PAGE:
China to ‘regulate’ foreign NGOs with new law


China aims to “regulate” foreign non-governmental organizations (NGOs) under a law being discussed this week, state media said on Monday, which aims to step up supervision of the fast-growing sector.

China quietly began an investigation into the operations of NGOs several months ago, to prepare for tighter regulations, as part of a security drive ordered by a new national panel headed by President Xi Jinping.

The southern city of Guangzhou put in place a regulation in November to regulate NGOs with foreign funding, sparking fear among non-profit workers in the area of a crackdown.

The bill requires overseas NGOs to register with, and be approved by, authorities if they want to set up representative offices or operate temporarily, the official Xinhua news agency reported.

“The bill aims to regulate the activities of overseas NGOs in China, protect their legal rights and interests, and promote exchanges and cooperation between Chinese and foreigners,” Xinhua said, citing deputy public security minister Yang Huanning.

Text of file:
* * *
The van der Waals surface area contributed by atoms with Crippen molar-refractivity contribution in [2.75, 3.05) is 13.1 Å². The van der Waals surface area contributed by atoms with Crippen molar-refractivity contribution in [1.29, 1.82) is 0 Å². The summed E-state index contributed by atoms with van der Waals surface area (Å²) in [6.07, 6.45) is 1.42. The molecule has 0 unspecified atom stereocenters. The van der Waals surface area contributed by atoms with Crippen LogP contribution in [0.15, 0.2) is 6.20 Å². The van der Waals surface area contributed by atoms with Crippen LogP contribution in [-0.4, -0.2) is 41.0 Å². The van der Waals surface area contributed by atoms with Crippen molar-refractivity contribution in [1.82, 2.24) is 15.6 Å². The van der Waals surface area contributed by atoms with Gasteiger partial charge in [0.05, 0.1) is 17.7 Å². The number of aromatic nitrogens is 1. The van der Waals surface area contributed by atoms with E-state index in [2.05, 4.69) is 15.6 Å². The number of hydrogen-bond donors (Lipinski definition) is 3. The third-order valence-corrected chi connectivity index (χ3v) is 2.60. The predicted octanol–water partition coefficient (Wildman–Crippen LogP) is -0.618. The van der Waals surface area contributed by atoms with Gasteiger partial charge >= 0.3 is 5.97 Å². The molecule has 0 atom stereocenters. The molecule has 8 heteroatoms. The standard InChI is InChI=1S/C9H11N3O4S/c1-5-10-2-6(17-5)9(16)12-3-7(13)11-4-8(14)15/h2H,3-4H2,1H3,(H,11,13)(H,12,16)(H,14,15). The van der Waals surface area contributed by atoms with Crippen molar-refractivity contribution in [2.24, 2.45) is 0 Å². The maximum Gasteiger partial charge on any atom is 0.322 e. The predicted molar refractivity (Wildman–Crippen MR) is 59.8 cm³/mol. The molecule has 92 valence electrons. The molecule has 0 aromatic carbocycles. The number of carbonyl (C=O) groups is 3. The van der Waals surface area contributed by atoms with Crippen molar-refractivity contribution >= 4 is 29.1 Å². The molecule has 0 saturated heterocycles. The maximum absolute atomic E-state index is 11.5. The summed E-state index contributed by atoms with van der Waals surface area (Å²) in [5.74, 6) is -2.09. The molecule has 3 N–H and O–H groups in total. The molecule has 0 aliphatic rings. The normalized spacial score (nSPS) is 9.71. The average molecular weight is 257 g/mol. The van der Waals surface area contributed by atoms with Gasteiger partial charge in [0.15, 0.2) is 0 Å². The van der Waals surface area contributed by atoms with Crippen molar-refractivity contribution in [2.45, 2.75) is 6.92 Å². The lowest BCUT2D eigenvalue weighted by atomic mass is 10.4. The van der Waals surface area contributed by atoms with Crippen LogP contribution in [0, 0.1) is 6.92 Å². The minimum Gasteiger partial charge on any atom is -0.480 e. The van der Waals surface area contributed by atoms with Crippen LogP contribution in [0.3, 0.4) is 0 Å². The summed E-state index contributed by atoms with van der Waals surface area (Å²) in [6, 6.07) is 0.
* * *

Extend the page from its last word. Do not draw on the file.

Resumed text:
All levels of government would have to “provide policy consultation, assistance and guidance for overseas NGOs so that they can effectively and legally operate in the mainland”, Xinhua added.

“It is necessary to have a law to regulate, guide and supervise their activities,” Yang said.

Xinhua provided no other details and it is not clear when the law would come into effect.

NGOs have mushroomed in China in recent years, and can have a confrontational relationship with the government, especially if they work with sensitive groups such as sex workers or drug addicts.

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